The new developer tool chain for data, panel participation at DeveloperWeek
A few weeks ago I had the pleasure of partaking in a panel at DeveloperWeek entitled “Next Gen Data Dev: NoSQL, NewSQL, Graph Databases, Hadoop, Machine Learning….”. On the panel I was joined by Emil Eifrem, CEO of Neo Technology and co-founder for Neo4J as well as Ankur Goyal, Directory of Engineering for MemSQL. The high level theme was around the kinds of tools that have emerged for developers to work with data, and whether or not a new breed of developers is emerging. The panel started of with quick introductions on each of the products.
- Ankur described MemSQL as the fastest database. MemSQL is a highly performant, distributed, transactional SQL database with an in-memory write-back
RedMonk Chats with Customers and Partners about Development and DevOps with Splunk
RedMonk analyst Donnie Berkholz sat down with a few Splunk customers at various locations to discuss everything from DevOps and continuous deployment to building Splunk Apps with the Web Framework in Splunk 6. First Donnie sat down with Nick DiSanto of Snap Interactive, who talks about how they use Splunk to monitor continuous deployment and for trouble shooting, remarking “every single developer and product person uses Splunk on a daily basis”. Donnie also sat down with Steve Dodson and Kevin Conklin of Prelert who discuss why they chose to build on Splunk and the flexibility of the Web Framework in Splunk 6. Finally, Donnie also talks with Ashish Bhutiani of Function1 about the the Web Framework.
There are a ton …
Command Modular Input Use Case Series
Modular Inputs and Scripted Inputs provide a great way to develop custom programs to collect and index virtually any kind of data that you can set your mind to.
But on whatever platform you have deployed Splunk on, you will also have a whole bevy of other inputs just waiting for you to tap into to get that data into Splunk .They would be the various programs that come with the platform and those that you have installed on your platform.v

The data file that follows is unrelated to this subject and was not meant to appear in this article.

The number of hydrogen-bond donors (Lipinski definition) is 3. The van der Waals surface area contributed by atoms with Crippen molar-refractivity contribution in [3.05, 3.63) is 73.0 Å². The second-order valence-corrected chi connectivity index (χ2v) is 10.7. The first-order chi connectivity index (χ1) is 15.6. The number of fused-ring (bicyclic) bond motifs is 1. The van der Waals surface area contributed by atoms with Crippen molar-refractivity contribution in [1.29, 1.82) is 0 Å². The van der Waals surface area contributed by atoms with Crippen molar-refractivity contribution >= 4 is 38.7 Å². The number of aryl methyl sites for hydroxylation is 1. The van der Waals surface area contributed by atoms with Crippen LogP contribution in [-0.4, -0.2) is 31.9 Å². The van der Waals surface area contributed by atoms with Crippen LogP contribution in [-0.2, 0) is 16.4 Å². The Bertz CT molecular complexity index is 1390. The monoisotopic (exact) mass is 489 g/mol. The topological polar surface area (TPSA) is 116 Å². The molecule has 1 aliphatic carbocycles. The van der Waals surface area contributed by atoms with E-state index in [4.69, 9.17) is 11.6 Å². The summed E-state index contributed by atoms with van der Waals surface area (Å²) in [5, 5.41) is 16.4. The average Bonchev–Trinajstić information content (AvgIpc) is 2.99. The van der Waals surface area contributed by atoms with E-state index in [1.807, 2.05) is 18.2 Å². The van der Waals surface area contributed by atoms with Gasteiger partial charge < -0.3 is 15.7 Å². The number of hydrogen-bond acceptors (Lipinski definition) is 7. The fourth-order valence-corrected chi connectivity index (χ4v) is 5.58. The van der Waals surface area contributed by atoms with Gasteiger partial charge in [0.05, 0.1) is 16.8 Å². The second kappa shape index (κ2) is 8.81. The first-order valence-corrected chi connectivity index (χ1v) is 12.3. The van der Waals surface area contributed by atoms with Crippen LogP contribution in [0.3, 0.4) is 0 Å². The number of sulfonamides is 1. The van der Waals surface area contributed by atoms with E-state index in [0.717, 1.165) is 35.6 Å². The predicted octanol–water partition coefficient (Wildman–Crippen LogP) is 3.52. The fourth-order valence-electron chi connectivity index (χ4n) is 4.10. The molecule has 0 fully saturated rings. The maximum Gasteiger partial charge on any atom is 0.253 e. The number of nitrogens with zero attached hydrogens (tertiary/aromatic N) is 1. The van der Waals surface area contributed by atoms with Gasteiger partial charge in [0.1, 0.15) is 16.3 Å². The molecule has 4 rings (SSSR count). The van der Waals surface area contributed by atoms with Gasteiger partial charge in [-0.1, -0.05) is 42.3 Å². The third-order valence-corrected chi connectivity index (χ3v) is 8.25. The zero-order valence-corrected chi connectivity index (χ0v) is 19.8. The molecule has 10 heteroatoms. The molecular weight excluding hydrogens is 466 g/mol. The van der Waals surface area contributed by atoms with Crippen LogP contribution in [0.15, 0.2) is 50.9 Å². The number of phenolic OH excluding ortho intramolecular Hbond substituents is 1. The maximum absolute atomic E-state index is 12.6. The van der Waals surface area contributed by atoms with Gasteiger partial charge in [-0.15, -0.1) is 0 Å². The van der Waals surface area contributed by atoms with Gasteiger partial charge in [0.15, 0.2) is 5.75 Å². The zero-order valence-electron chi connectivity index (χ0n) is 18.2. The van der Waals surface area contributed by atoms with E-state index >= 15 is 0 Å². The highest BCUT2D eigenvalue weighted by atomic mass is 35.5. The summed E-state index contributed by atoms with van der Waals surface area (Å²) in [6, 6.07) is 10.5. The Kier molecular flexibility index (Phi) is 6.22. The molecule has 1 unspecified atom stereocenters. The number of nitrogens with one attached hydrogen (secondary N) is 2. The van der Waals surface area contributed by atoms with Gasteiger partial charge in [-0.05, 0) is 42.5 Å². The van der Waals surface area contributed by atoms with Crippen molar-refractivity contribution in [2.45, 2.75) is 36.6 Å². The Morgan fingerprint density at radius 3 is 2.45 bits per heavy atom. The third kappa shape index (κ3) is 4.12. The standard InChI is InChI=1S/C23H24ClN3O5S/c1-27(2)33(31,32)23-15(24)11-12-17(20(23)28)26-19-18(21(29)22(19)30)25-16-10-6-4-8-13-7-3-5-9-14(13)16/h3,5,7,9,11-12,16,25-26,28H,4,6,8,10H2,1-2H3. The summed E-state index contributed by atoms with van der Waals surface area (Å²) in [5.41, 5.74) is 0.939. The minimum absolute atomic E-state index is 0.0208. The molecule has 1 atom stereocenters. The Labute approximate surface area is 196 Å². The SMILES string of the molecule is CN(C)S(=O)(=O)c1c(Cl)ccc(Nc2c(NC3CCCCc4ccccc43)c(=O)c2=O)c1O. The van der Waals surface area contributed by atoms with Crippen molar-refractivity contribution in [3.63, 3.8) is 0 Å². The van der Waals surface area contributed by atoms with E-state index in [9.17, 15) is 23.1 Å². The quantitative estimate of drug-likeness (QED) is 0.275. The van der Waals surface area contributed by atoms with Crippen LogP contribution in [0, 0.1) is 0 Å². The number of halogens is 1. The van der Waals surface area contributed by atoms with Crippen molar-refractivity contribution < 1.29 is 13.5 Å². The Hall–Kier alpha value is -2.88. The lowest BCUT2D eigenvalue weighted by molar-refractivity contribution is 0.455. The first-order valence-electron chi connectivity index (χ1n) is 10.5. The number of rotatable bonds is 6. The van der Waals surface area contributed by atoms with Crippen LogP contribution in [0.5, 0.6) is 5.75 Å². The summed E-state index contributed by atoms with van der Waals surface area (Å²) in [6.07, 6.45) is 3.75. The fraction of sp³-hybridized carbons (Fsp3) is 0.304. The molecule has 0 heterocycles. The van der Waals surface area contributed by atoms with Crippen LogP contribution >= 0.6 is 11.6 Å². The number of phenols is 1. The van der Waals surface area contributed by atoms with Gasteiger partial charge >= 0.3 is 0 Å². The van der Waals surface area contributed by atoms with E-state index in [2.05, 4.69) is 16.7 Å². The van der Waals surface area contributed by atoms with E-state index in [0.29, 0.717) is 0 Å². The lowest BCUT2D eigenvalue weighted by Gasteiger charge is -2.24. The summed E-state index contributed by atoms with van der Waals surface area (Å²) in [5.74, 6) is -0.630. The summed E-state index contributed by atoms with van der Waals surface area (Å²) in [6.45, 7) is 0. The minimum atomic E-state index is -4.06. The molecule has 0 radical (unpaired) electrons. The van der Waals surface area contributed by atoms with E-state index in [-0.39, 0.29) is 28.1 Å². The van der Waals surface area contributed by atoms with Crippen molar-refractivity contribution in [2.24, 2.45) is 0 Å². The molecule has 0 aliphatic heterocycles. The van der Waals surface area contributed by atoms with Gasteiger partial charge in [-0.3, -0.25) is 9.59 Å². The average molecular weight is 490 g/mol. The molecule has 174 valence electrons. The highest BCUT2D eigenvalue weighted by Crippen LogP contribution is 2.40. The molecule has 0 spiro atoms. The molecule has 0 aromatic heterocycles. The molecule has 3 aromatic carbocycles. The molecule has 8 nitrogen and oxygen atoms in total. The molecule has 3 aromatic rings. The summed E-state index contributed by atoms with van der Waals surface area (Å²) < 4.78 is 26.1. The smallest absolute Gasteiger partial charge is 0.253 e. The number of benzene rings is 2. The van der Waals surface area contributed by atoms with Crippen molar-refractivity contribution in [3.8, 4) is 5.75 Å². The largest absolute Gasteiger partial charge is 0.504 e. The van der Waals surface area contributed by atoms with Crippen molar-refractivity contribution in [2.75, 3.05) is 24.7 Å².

This is actually why I created the Command Modular Input that I introduced in a recent blog, a means to as simply as possible leverage the power of your existing system programs and get this data into …
Splunk Eclipse plug-in and Custom Search, new tools for the developer arsenal
Today we’re excited to announce two new additions for the Splunk Developer ecosystem: the Splunk Plug-in for Eclipse and rich Custom Search support in the Splunk SDK for Python.
Splunk Plug-in for Eclipse
Developers can use the Splunk Plug-in for Eclipse for building applications that use and extend Splunk. Eclipse is the tool of choice for the over 10 million Java developers around the world, including the many at Splunk customers.
Java SDK template
The plug-in contains a project template for building a new Splunk SDK for Java application. This is ideal for building an application that searches against Splunk data or does automation. The project template includes snippets for performing common SDK tasks, as well as infrastructure for wiring up the application to log application data directly to Splunk utilizing popular log frameworks like Apache Log4J.…
How to debug Django applications with pdb, PyCharm, and Visual Studio
Using a debugger is a common way to find out what is wrong with your application, but debugging a Django application in Splunk might not be so obvious. But it is possible, and I’ll show you how using pdb, PyCharm, and Visual Studio.
Disclaimer: Don’t try this in a production environment.